Review of A Streetcar Named Desire: A Classic Tale of Broken Dreams

A simple circular podium and a meager handful of accessories replace the aromatically seedy neighborhoods of New Orleans.

The inclusion of a drummer to underscore dramatic moments is irritating and intrusive. So is the impromptu appearance of Blanche’s dead husband in a twisted dance to emphasize Blanche’s messed up state of mind. These and other interventions are too literal representations of Williams’s words. However, there is real power in performances.

Mescal (Normal People/Aftersun) tempers Neanderthal Stanley with instinctive intelligence; sex and violence hang in the air like sulfurous smoke from an active volcano.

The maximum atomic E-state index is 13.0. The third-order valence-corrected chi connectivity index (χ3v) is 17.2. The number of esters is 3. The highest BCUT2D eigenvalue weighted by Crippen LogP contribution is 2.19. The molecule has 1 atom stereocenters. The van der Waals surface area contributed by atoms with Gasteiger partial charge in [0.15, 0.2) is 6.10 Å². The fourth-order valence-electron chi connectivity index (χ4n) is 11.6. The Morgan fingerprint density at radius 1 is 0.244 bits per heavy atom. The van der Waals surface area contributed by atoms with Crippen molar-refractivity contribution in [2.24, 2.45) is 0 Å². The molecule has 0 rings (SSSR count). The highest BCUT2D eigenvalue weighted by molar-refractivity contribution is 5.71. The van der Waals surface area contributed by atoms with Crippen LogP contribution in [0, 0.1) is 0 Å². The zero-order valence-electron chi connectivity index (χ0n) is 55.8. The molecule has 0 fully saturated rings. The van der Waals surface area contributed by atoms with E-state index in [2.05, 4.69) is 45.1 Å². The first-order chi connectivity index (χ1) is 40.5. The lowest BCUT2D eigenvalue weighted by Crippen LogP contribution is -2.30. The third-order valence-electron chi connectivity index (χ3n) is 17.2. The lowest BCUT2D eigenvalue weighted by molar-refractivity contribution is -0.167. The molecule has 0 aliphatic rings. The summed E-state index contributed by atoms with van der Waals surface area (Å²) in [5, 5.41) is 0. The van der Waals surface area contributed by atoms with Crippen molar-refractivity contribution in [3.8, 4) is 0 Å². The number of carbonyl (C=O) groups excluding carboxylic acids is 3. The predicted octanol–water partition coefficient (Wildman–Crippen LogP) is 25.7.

While Ferran is far from the traditional Blanche, her rapid fire throwing and hyperactive agitation suggest a mind that is crumbling faster than alcohol can prevent.

Vasan is utterly convincing as a woman who understands that she has sacrificed polite and ‘safe’ society for wild and unbridled passion. Beneath Blanche’s flirtation with Stanley’s amiable friend Mitch (Dwane Walcott), there is an undercurrent of mutual despair that provides for one of the most poignant scenes in the story. night.

Yet by stripping him down to his underwear and embellishing him with directorial flourishes, Frecknall’s production seems, ironically, overdressed.

And God save us from more rain on stage. As Blanche says: “I don’t want realism, I want magic”.

Almeida Theater until February 4 Tickets: 020 7359 4404

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